National home sales set another all-time record in January, according to the Canadian Real Estate Association, while the actual national average sale price jumped 22.8 per cent from a year earlier. Meanwhile, Statistics Canada said the total value of building permits issued in January was a record high of nearly $10 billion, mostly because of the residential sector.

That ongoing demand is good for sellers and good for sectors of the economy that thrive in such conditions — “we need the growth we can get,” Bank of Canada Governor Tiff Macklem said last month. However, surging real estate prices aren’t as beloved by buyers struggling to get into the market or by policymakers concerned about debt levels, with even Macklem noting they are starting to see some signs of “excess exuberance.”

“I think these signs are continuing,” Bank of Canada deputy governor Lawrence Schembri said last week. “It’s something we’re monitoring closely.”

A recent survey by online realtor Zoocasa found that 78 per cent of respondents felt the pandemic had caused suburban and small-town real estate prices to rise at unsustainable rates.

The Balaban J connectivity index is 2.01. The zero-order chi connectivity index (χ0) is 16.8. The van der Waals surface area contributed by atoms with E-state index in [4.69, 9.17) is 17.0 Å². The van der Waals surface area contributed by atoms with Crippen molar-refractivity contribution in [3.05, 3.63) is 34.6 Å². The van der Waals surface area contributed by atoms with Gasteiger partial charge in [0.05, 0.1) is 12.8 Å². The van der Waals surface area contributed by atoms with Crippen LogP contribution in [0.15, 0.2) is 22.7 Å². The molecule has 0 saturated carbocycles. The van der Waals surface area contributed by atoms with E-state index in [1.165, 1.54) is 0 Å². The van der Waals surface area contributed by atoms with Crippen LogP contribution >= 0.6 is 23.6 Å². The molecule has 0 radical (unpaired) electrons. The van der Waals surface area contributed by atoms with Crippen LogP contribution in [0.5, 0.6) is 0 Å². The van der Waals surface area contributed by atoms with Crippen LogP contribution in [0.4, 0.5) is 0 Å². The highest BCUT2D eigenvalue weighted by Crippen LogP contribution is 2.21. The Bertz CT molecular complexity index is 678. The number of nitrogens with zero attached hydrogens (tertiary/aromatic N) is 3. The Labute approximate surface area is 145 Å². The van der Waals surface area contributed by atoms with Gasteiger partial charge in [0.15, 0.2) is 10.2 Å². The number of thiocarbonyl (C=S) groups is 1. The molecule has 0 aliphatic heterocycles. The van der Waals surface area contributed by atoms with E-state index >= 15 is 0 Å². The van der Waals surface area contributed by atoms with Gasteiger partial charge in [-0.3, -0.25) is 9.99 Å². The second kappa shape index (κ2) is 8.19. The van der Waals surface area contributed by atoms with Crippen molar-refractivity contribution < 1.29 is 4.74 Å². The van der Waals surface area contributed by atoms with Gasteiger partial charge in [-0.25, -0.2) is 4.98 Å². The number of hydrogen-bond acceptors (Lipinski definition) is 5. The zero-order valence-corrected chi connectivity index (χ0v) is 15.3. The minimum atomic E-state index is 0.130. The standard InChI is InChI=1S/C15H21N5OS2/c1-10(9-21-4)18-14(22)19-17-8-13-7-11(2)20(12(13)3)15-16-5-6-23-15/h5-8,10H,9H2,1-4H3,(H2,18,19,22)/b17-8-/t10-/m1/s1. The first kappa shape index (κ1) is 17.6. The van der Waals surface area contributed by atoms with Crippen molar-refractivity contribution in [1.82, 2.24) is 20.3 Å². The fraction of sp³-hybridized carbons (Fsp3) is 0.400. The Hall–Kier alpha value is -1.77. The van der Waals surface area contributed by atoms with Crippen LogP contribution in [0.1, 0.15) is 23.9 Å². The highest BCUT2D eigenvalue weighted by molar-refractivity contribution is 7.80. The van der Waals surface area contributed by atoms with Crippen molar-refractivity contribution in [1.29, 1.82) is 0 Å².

If home prices continue shooting up, even in spite of rising rates, some economists say it may force policy action, although exactly what governments or regulators would want to do at this moment remains to be seen.

“If Canadians are taking out permits and buying resales at such a pace during winter then what does that say when the key spring housing market and vaccines arrive?” wrote Derek Holt, head of capital markets economics at Bank of Nova Scotia, in a recent note to clients. “Policy is arguably overly easy and (macroprudential) changes may be afoot in a spring budget.”

Royal Bank of Canada economist Robert Hogue also noted in a recent report that the “odds of policy intervention increase the hotter markets get.”

“Events in British Columbia (2016) and Ontario (2017) have shown us policymakers come under intense pressure to stabilize markets and contain household leverage risks when prices spiral upward,” he added, referencing previous taxes imposed on foreign buyers in those two provinces in response to skyrocketing home prices.